FinTech: Intuit-Credit Karma Deal Under DOJ Lens (ProPublica)

There are fears that Intuit’s takeover of Credit Karma will reduce competition in the tax services business.

According to ProPublica, a non-profit newsroom that investigates abuse of power, the US Justice Department will investigate Intuit Inc (NASDAQ: INTU)’s $7.1 billion acquisition of Credit Karma announced in February. Intuit is an American business and financial software company that develops and sells financial, accounting, and tax preparation software. It has a market capitalization of $81 billion. Credit Karma is a fintech that launched a free tax return service that became a formidable rival to Intuit.

Competitive landscape

According to ProPublica, Intuit has the lion’s share (67%) of the online tax preparation market. In February, ProPublica wrote that the transaction would be anti-competitive because it would eliminate a rival and perpetuate Intuit’s dominance.

“Allowing a near-monopolist to eliminate a maverick competitor poses obvious risks of harm,” then said John Newman, a former DOJ Antitrust Division trial attorney. He is now a law professor at the University of Miami.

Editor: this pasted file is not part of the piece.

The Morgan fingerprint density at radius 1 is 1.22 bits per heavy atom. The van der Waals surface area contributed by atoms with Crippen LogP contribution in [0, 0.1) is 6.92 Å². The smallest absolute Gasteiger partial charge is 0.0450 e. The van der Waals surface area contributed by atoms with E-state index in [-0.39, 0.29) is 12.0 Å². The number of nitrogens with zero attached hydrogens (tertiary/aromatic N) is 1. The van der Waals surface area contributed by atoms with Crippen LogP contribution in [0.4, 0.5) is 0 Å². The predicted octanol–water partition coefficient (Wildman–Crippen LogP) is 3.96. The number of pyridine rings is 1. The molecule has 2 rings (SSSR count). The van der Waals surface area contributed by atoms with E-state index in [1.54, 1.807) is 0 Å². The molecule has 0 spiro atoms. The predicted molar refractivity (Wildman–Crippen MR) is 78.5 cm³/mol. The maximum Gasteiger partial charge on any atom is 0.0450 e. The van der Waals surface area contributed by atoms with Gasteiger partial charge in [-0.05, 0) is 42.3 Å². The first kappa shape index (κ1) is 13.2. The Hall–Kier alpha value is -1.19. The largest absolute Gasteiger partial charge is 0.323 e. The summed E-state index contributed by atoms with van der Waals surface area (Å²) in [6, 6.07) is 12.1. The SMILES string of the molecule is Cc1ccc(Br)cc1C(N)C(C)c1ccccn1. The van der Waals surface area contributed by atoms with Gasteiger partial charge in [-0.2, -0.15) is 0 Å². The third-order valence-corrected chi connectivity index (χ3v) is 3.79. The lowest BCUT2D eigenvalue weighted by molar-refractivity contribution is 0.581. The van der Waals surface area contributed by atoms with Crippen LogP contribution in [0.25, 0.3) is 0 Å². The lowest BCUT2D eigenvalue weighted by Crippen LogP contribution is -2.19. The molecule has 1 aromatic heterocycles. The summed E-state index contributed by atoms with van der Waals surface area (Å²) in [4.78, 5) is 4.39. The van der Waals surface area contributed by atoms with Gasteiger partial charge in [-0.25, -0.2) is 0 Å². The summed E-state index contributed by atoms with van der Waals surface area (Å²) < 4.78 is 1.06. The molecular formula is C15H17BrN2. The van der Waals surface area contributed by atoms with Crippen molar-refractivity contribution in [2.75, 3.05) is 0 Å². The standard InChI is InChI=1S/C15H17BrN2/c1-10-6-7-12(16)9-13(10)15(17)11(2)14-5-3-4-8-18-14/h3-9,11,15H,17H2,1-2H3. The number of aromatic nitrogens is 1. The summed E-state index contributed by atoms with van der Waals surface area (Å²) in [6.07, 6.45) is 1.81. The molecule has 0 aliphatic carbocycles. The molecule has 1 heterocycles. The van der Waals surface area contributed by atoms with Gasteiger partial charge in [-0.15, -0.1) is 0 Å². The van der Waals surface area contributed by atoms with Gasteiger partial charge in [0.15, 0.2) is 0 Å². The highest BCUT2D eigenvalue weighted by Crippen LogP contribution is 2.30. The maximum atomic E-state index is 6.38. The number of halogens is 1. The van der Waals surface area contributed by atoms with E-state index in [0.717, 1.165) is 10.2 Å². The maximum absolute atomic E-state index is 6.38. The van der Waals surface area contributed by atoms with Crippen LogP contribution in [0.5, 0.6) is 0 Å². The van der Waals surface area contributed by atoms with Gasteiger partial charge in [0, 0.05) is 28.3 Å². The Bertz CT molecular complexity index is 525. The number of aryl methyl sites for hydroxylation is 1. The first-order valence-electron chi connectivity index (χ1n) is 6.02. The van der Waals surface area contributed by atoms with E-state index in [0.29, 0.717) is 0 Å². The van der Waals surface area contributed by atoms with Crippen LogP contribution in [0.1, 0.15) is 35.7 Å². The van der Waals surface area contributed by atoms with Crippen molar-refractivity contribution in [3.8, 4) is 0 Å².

“It’s hard to imagine any reason why this should be allowed.”

ProPublica now claims to have obtained a June memo from government lawyers that described the tax giant’s strategy. It reveals that the government is concerned about the effect of the deal on the consumer tax preparation platforms and software market.

Information required

According to ProPublica, at the moment the government is on a fact-finding mission. It has requested additional information from the deal-making companies.

The government’s probe includes questions asking Intuit to reveal more details about its role in the Free File program, under which TurboTax and other tax filing companies are required to offer free tax filing options to Americans.

Based on the information received, the government will decide on the transaction.

It could be a tough call, with a rising swell of protest surrounding the deal.

Chris Sagers, an antitrust expert at the Cleveland-Marshall College of Law, said it appeared that Intuit was acquiring Credit Karma to eliminate a competitor. “It won’t be lost on the DOJ staff lawyers that it is likely Intuit’s motive.”

Related Story:      Intuit Looks to Buy Credit Karma for About $7 Billion, Says WSJ                                            

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